First, we only attempt to switch to a lower rate when the queue at the link is empty (q=0). Intuitively, this corresponds to an intersection between the arrival curve and the service curve. However, we don't always switch to a lower rate ri-1 when a queue empties as doing so would prevent the algorithm from operating in a (desired) steady state mode with zero queuing delay. Instead, the desirable steady state is one where ri > rf > ri+1 and we want to avoid oscillating between rates (which would lead to larger average delay). For example, a link that sees a constant arrival rate of 3.5Mbps might oscillate between 3 and 4Mbps (incurring queuing delays at 3Mbps), instead of remaining at 4Mbps (with low average queuing delay). We thus use the additional condition: [^r]f < ri-1  to steer our algorithm toward the desired steady state and ensure that switching to a lower rate does not immediately lead to larger queues.
In addition to the above conditions, we further discourage oscillations by enforcing a minimum time K δ between consecutive switches. Intuitively, this is because rate switching should not occur on timescales smaller than the transition time δ. In our experiments, we found K=4 to be a reasonable value for this parameter.
Note that unlike the link_optRA algorithm, the above decision process does not guarantee that the delay constraints will be met since it is based on estimated rather than true arrival rates. Similarly, practRA cannot guarantee that the rates used by the links match those used by the link-optimal algorithm. In section 5, after discussing how power scales with rate, we use simulation to compare our approximate algorithm to the optimal under realistic network conditions. We leave it to future work to analytically bound the inaccuracy due to our approximations.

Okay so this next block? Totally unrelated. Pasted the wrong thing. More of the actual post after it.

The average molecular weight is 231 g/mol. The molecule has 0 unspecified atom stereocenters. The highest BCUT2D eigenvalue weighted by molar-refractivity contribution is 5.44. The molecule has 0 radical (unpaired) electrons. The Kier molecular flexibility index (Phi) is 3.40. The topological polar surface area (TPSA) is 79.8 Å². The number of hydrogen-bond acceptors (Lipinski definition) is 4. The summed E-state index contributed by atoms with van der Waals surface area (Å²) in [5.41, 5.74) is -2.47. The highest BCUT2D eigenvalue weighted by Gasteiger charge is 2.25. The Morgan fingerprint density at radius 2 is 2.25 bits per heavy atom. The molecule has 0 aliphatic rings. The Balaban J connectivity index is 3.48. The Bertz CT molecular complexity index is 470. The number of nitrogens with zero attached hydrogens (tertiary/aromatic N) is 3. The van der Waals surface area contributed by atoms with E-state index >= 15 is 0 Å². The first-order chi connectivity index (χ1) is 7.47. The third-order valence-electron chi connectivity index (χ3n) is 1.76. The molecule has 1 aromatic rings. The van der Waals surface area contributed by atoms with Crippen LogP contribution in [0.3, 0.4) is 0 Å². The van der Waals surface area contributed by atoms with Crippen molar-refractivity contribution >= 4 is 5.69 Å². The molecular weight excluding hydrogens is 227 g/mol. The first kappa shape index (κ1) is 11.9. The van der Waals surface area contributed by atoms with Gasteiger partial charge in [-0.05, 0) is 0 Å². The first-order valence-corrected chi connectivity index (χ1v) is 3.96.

Finally, we observe that the above rate-adaptation is simple in that it requires no coordination across different nodes, and is amenable to implementation in high-speed equipment. This is because the above decision making need not be performed on a per-packet basis.

4.4  Evaluation

We evaluate the savings vs. performance tradeoff achieved by our practical rate-adaptation algorithm and the impact of equipment and network parameters on the same. We first evaluate the percentage reduction in average link rate achieved by practRA for the Abilene network. For comparison, we consider the rate reduction due to link_optRA and the upper bound on rate reduction as determined by the average link utilization. In this case, since we found the reduction from link_optRA was virtually indistinguishable from the utilization bound, we only show the latter here for clarity. (We report on the energy savings due to link_optRA in the following section.) To measure performance, we measure the end-to-end packet delay and loss in a network using practRA to that in a network with no rate adaptation.
Impact of hardware characteristics